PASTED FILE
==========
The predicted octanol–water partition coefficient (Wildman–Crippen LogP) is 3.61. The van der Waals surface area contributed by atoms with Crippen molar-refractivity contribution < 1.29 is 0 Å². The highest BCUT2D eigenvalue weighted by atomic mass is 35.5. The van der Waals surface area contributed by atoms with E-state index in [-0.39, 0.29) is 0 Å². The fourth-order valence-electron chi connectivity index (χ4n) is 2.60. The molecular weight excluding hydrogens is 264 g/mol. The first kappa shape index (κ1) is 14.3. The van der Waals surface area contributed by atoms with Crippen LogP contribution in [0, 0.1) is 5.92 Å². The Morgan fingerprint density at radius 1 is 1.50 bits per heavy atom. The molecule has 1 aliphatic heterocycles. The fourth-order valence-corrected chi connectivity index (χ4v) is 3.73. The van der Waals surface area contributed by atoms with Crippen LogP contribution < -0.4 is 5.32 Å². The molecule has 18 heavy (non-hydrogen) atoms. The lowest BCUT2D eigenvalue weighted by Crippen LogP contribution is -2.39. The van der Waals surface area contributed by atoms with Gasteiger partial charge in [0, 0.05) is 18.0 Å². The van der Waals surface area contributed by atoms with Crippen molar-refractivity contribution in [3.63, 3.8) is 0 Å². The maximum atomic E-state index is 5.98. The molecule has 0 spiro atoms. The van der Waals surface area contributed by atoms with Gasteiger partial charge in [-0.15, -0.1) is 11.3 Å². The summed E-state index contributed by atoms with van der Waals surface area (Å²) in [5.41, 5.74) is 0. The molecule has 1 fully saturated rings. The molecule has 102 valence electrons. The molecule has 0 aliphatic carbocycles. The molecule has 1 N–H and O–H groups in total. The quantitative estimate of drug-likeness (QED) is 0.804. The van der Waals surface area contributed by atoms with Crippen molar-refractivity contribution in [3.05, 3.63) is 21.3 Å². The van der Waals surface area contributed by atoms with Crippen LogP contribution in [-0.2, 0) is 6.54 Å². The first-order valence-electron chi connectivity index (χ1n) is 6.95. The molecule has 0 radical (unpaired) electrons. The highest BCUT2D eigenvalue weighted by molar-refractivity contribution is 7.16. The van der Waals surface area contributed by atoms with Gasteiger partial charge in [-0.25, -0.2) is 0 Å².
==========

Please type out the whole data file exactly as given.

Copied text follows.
The predicted octanol–water partition coefficient (Wildman–Crippen LogP) is 3.61. The van der Waals surface area contributed by atoms with Crippen molar-refractivity contribution < 1.29 is 0 Å². The highest BCUT2D eigenvalue weighted by atomic mass is 35.5. The van der Waals surface area contributed by atoms with E-state index in [-0.39, 0.29) is 0 Å². The fourth-order valence-electron chi connectivity index (χ4n) is 2.60. The molecular weight excluding hydrogens is 264 g/mol. The first kappa shape index (κ1) is 14.3. The van der Waals surface area contributed by atoms with Crippen LogP contribution in [0, 0.1) is 5.92 Å². The Morgan fingerprint density at radius 1 is 1.50 bits per heavy atom. The molecule has 1 aliphatic heterocycles. The fourth-order valence-corrected chi connectivity index (χ4v) is 3.73. The van der Waals surface area contributed by atoms with Crippen LogP contribution < -0.4 is 5.32 Å². The molecule has 18 heavy (non-hydrogen) atoms. The lowest BCUT2D eigenvalue weighted by Crippen LogP contribution is -2.39. The van der Waals surface area contributed by atoms with Gasteiger partial charge in [0, 0.05) is 18.0 Å². The van der Waals surface area contributed by atoms with Crippen molar-refractivity contribution in [3.63, 3.8) is 0 Å². The maximum atomic E-state index is 5.98. The molecule has 0 spiro atoms. The van der Waals surface area contributed by atoms with Gasteiger partial charge in [-0.15, -0.1) is 11.3 Å². The summed E-state index contributed by atoms with van der Waals surface area (Å²) in [5.41, 5.74) is 0. The molecule has 1 fully saturated rings. The molecule has 102 valence electrons. The molecule has 0 aliphatic carbocycles. The molecule has 1 N–H and O–H groups in total. The quantitative estimate of drug-likeness (QED) is 0.804. The van der Waals surface area contributed by atoms with Crippen molar-refractivity contribution in [3.05, 3.63) is 21.3 Å². The van der Waals surface area contributed by atoms with Crippen LogP contribution in [-0.2, 0) is 6.54 Å². The first-order valence-electron chi connectivity index (χ1n) is 6.95. The molecule has 0 radical (unpaired) electrons. The highest BCUT2D eigenvalue weighted by molar-refractivity contribution is 7.16. The van der Waals surface area contributed by atoms with Gasteiger partial charge in [-0.25, -0.2) is 0 Å².